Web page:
Directed by: Todd Philips
Cast: Joaquin Phoenix, Robert De Niro, Frances Conroy
I’m sure I have previous mentioned that superhero films are not really my cup of tea. There’s nothing about the fantasy of figures having super powers and saving the damsel in distress and avoiding a global catastrophe that floats my boat. There are exceptions to this rule: Fantastic Beasts and of course Deadpool, but who doesn’t love his sense humour! I’ll go as far to say I enjoyed Dark Knight (2008) but purely for the portrayal of the Joker by Heath Ledger (RIP), as the storyline didn’t grab me and left me then longing for more Joker on screen.
The Joker is an interesting character to play, he is the psychologically unhinged nemesis of Batman (the poor bloke, dressed in black, who is continually trying to save the fictional city of Gotham from its crime problem whilst being summoned by a giant light), but the actors who have played him (Heath Ledger, Jared Leto, Jack Nicholson) are the reason why I’m so interested in the Joker as a character, and also, Harley Quinn (Margot Robbie is the ultimate Harley Quinn).
The trailer for Joker is an intriguing one. Instead of seeing him in his now usual appearance of a purple coat & macabre face paint, this film sees the man before the Joker, Arthur Fleck, his life in Gotham from living at home with his mother, his struggling career within various forms of comedy and the civil unrest within the city. It is a looooooong film and I actually enjoyed (in reflection) how looooong the film felt, as in hindsight it pushes the audience into feeling the depression that Arthur is finding himself in. Mixed with the social injustice that society is feeling due to the political standing, you can see and feel how the mental illness Arthur has, is pushed further into existence and his handle on it is slipping until finally, it reaches a climax.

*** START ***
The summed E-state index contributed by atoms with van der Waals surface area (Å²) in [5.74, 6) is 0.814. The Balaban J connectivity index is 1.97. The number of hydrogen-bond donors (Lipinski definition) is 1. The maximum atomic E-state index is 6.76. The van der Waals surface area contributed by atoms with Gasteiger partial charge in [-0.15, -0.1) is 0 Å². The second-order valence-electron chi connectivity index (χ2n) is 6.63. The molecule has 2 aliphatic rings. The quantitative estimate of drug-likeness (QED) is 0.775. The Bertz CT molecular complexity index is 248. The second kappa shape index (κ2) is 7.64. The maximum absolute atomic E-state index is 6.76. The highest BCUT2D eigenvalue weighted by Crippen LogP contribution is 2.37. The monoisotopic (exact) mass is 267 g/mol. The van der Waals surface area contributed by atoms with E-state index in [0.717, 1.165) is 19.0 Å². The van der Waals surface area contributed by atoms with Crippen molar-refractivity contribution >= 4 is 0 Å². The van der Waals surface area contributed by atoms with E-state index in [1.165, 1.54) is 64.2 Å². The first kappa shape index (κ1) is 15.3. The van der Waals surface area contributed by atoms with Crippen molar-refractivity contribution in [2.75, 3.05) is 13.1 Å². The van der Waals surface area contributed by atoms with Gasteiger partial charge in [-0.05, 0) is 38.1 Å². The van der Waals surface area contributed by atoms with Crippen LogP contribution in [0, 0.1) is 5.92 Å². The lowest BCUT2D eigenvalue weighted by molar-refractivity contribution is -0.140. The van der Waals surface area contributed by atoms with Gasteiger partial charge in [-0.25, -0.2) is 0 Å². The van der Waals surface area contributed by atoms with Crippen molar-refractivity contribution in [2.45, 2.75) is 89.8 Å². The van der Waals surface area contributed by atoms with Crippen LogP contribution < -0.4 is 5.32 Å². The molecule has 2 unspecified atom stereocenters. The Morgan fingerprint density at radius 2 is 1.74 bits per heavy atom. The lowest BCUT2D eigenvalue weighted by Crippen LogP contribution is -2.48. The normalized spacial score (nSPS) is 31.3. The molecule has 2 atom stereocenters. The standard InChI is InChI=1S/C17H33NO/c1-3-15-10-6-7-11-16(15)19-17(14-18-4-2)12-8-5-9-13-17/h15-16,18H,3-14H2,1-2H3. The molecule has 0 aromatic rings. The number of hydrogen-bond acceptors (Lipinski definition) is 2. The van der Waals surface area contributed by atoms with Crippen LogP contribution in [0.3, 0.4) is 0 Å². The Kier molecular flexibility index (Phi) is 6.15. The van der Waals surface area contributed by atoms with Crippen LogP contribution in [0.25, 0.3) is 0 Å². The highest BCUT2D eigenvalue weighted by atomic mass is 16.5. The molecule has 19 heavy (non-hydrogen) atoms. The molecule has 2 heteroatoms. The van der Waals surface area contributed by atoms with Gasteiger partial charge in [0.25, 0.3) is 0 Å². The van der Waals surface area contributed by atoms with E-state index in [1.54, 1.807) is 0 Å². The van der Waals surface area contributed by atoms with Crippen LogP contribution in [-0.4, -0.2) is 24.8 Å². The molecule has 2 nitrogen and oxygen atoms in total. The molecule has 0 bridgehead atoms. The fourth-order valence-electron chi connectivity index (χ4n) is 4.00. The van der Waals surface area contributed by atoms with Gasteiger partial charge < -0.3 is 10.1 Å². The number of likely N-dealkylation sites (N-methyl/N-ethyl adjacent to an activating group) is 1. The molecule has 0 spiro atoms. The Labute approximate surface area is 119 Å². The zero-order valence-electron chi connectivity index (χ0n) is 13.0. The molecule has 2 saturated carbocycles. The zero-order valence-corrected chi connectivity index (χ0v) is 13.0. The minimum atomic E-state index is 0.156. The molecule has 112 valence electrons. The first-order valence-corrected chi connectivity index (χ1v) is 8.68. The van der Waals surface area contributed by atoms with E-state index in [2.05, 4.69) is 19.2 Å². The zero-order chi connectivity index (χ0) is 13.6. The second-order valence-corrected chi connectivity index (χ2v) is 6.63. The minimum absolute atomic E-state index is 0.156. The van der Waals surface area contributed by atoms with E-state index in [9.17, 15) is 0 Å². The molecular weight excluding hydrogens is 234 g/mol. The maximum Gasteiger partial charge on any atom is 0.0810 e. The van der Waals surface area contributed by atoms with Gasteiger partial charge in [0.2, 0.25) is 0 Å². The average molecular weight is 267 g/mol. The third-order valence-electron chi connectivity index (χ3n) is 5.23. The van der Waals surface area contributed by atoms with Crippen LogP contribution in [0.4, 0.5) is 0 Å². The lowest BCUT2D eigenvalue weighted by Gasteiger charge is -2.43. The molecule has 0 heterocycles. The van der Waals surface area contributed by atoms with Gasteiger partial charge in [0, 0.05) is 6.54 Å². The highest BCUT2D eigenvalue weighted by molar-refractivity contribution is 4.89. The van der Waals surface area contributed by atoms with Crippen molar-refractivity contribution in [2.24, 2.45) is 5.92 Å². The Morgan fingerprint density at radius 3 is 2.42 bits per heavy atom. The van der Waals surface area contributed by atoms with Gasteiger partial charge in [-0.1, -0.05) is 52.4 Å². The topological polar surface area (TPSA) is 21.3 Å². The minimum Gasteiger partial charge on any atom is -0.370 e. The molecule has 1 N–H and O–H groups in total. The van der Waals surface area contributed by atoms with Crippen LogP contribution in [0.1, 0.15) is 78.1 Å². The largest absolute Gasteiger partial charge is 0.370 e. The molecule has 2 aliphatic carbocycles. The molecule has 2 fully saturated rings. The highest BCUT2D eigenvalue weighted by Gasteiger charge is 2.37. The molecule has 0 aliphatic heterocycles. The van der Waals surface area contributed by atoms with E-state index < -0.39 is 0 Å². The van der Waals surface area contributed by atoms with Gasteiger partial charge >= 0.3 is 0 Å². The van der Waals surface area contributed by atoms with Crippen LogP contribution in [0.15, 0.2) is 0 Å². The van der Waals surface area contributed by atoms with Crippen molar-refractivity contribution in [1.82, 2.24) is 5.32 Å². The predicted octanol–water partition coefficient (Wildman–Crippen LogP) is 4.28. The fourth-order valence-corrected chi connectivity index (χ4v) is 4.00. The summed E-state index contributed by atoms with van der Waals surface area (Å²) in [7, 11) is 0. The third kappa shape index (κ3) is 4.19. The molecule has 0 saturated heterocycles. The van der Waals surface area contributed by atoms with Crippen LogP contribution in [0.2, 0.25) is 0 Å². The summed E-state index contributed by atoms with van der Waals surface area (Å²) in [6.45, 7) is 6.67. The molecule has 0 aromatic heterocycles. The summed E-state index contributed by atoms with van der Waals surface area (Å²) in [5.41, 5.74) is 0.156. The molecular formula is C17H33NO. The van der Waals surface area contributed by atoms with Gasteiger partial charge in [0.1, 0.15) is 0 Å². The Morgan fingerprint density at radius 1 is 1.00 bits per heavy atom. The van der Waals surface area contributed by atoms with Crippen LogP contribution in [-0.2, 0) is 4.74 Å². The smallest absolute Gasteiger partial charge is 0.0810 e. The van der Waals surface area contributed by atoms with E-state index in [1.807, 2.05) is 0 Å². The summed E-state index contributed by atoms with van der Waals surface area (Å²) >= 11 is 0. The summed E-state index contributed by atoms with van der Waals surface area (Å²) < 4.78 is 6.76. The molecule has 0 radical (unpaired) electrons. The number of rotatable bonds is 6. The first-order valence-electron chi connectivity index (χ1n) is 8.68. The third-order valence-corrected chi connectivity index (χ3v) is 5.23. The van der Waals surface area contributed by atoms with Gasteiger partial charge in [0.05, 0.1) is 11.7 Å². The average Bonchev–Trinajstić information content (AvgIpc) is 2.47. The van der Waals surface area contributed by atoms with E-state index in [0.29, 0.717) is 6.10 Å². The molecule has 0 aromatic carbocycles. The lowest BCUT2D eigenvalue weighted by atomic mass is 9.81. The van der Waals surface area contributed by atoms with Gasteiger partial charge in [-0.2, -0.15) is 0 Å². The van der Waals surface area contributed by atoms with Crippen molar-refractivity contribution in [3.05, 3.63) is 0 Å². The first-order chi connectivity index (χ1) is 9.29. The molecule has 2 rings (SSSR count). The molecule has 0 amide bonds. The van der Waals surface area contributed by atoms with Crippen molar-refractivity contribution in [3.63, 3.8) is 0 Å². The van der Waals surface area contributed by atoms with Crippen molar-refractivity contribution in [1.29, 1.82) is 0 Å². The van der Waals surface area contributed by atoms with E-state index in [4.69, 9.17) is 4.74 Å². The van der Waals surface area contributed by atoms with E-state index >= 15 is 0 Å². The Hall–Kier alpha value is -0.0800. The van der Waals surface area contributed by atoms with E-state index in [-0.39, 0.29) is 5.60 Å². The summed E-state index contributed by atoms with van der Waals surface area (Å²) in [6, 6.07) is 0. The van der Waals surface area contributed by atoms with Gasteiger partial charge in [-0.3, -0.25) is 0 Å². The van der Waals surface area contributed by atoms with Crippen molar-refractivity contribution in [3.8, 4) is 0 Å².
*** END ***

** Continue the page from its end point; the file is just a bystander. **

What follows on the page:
I did feel bored for the majority of the feature length with the exception of the final twenty minutes, so be prepared for a long ride and certainly empty your bladder beforehand. Joaquin is sublime as Arthur Fleck, it is not an easy part to play and to put yourself into this character’s mindset for any length of time would be challenging so there is nothing I can say but applaud his performance.
Five minutes after watching Joker, I was very dismissive of it, but the more time passes, I realise it is actually is a piece of art. How the film projects emotions upon its audience is brilliant, and any fan of Batman/Gotham/Joker would be very impressed with this film so I take into account it is a little lost on me. I read about the media reporting obscene amounts of violence in this, but, in my opinion, there is very little difference in Joker than any other thriller/horror. Nothing made me feel uncomfortable or squeamish but is this also a sign that we are becoming accustom to it? Every piece of confrontation/violence was well within the Joker’s character and exactly how I would imagine him to act or react in the given situations so to tone this down would surely would result in a bad film. I still believe the film is far too long but the casting is fantastic and Joaquin Phoenix’s performance is one to admire.
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